2

I'm using TeXworks (Version 0.4.5) and came in touch with its regular expression (regex) feature, recently. I made some adjustments of the syntax-highlighting, for instance, to practice.

Now I'm asking: Is it possible that TeXworks doesn't support the lookbehind (?<= ) expression? At least in the Find&Replace dialogue? Because my regex-input gets marked "invalid" as soon as I try to use it there. Also, the TeXworks-manual doesn't list the lookbehind-, but it does list the lookahead-expression.

The actual problem I want to solve: I want to replace \verb+BLABLA+ by \emph{BLABLA}. I tried to search for \+(?<=verb\+.*) and replace the match (which should be the closing +) by }. Then I'd search for verb\+ and replace that by emph{.

I stumbled over the fact, that most regex-flavors don't support the .* or '.+' in a loobehind, though, which still leaves the question above unanswered.

Secondly, how would you solve the actual problem if not via lookbehind?

  • I've never heard of this feature though it definitely sounds interesting. In Kile, I would use something like \\verb\+([^\+]*)\+ for find and \\emph\{\1\} for replace. Obviously that might not be quite right for TeX Works. For sed I would use something like s/\\verb\+\([^\+]*\)\+/\\emph{\1}/g'. – cfr Apr 12 '14 at 21:54
  • Regular expressions can only do certainly things: more powerful highlighting requires other approaches. That's I think a 'known limitation' of TeXworks: since it uses regex highlighting it can't match some other editors in terms of picking up non-regular input syntaxes ((La)TeX isn't regular). – Joseph Wright Apr 13 '14 at 1:38
  • @cfr TeXworks uses regex for syntax-highlighting (and for auto-completion?) and one can activate it to be used in find&replace as well. Your "\1-method" uses back references, right? – LCsa Apr 13 '14 at 9:42
  • @cfr This one works!! Square brackets indicate a set that has to be (in this case not because of the ^) matched, right? @JosephWright I appearently don't know what regular expressions (and non-regular ones) exactly are... – LCsa Apr 13 '14 at 9:49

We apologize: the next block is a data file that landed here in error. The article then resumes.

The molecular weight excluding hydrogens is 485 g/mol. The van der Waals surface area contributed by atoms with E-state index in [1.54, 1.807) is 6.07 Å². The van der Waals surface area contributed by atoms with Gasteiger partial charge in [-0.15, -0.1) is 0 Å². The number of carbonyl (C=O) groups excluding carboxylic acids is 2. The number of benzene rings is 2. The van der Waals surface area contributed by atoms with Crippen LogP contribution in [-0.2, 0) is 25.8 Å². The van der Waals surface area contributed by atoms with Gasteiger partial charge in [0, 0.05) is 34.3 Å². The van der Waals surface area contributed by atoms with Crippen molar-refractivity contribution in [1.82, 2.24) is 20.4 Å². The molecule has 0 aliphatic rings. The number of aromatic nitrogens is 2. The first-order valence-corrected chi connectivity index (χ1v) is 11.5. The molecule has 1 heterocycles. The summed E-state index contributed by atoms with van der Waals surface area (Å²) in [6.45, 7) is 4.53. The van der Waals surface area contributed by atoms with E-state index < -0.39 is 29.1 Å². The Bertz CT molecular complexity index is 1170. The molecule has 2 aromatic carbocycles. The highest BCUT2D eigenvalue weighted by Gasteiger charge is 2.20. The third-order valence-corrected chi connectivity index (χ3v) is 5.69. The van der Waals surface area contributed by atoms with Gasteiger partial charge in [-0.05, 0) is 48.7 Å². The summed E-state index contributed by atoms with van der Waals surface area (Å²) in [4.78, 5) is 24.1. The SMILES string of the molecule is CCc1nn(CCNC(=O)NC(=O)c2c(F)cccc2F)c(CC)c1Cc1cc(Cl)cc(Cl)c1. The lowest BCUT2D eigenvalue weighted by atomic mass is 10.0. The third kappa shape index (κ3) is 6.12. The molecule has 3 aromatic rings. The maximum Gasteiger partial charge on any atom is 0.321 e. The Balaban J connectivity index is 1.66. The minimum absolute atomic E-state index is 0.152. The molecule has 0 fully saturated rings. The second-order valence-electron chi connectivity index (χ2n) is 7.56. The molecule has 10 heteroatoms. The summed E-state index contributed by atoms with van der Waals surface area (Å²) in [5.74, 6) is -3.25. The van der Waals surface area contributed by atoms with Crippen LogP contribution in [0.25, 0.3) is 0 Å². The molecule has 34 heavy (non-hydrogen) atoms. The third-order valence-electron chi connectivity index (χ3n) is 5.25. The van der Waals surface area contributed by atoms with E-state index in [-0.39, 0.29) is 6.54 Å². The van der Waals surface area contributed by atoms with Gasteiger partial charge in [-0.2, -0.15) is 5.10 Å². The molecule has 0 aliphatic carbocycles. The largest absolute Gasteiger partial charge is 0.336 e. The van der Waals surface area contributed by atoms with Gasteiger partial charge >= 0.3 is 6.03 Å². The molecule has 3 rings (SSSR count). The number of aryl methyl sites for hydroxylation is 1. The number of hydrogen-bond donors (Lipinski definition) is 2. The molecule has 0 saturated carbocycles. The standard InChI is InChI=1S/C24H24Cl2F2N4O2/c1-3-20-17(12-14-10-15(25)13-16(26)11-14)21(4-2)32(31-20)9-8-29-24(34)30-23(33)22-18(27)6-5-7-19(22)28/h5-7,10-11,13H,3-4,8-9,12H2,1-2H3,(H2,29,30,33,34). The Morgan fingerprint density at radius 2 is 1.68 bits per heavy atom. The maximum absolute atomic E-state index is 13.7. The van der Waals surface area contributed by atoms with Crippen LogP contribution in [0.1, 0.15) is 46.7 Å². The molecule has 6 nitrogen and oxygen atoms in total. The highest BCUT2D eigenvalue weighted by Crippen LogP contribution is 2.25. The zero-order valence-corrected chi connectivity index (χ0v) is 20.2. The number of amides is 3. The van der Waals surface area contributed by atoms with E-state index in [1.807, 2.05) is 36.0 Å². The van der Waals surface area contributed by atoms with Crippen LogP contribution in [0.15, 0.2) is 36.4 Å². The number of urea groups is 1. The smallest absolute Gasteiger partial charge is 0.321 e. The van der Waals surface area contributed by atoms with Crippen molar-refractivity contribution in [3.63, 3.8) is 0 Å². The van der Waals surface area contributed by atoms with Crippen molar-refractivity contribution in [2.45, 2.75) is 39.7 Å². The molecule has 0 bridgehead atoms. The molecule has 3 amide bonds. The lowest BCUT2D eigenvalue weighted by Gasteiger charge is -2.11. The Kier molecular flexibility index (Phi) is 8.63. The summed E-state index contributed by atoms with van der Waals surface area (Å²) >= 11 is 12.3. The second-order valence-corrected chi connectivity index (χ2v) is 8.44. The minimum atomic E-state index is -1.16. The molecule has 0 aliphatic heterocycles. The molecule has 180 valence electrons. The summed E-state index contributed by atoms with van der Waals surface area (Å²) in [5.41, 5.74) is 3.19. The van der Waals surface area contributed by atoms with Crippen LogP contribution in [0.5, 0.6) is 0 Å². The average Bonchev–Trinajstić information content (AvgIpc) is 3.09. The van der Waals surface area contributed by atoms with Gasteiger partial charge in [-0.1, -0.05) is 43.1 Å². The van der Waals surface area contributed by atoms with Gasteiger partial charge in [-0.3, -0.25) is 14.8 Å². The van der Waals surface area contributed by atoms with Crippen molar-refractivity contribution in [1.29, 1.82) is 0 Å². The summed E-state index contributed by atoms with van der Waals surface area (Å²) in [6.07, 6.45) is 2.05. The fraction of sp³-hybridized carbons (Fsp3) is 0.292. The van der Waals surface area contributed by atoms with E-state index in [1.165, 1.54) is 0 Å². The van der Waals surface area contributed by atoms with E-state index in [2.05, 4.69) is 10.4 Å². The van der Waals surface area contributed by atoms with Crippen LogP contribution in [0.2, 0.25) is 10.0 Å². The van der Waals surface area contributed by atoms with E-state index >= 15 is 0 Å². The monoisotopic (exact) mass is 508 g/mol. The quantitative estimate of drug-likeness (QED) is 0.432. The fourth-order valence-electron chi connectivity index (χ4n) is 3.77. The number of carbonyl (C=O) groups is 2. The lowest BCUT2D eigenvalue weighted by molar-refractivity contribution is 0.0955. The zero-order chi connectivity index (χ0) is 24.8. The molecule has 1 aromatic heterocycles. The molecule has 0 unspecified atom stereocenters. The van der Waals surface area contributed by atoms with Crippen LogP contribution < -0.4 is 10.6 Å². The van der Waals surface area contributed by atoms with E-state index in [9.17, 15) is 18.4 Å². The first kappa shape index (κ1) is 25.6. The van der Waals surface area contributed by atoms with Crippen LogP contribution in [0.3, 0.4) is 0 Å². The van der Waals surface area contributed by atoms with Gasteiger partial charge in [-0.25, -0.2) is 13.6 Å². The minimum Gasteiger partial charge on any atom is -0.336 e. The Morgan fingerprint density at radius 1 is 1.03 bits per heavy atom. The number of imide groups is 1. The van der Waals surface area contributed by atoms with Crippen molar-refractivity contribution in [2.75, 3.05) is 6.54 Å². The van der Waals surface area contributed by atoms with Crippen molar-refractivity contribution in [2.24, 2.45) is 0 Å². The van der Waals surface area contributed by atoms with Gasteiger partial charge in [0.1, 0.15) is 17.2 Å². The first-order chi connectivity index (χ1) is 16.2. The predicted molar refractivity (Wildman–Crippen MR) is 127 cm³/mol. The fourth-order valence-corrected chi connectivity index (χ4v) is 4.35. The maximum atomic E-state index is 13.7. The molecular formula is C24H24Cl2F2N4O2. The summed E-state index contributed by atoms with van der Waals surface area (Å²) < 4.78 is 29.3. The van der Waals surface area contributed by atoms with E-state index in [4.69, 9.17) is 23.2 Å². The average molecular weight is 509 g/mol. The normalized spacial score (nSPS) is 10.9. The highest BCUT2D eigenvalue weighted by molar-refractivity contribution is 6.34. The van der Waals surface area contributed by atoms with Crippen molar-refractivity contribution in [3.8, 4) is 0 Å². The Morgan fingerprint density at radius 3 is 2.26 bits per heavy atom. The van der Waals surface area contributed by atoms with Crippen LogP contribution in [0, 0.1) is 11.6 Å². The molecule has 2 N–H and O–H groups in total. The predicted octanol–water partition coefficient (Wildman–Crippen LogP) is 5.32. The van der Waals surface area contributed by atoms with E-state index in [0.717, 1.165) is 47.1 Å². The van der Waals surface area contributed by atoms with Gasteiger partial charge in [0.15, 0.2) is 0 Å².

• 1
    @cfr Well possibly borderline but as TeXworks does have regex searching and is TeX-focussed it's not unreasonable to ask it here. – Joseph Wright Sep 7 '14 at 15:28
3

I've never heard of this feature though it definitely sounds interesting. I would just use regular expressions.

Implementations of regular expressions vary. Since I'm not familiar with TeXworks, I cannot say exactly which syntax to use but I'll give two examples.

In Kile, I would use something like this for find:

\\verb\+([^\+]*)\+ 

and for replace:

\\emph\{\1\}

For sed I would use something like

s/\\verb\+\([^\+]*\)\+/\\emph{\1}/g

So I'd write something like

sed 's/\\verb\+\([^\+]*\)\+/\\emph{\1}/g' <filename.tex> > <filename-new.tex>

or else I would use

sed 's/\\verb\+\([^\+]*\)\+/\\emph{\1}/g' <filename.tex>

check the output and then use

sed -i 's/\\verb\+\([^\+]*\)\+/\\emph{\1}/g' <filename.tex>

to do the substitution in place. (Don't use -i without checking the output first, though. Unlike your editor, the command line has no 'undo' unless you use version control!)

The () in Kile and \(\) in sed are grouping and saving part of the pattern. This is then reused in the replacement as \1 which refers back to the corresponding part of the string being replaced.

\ escapes what would otherwise be interpreted as a special character rather than part of the pattern. So \\verb, \\emph and \+ are required for \verb, \emph and +.

[] matches any one of the characters specified. For example [abc] would match any of a, b or c. The ^ inside negates this. So [^\+] matches any character other than +.

* means zero or more of something. So a*b would match b, ab, aab and so on. Hence, [^\+]* matches any string of zero or more characters which does not include +.

Your Answer

By clicking “Post Your Answer”, you agree to our terms of service, privacy policy and cookie policy

Not the answer you're looking for? Browse other questions tagged or ask your own question.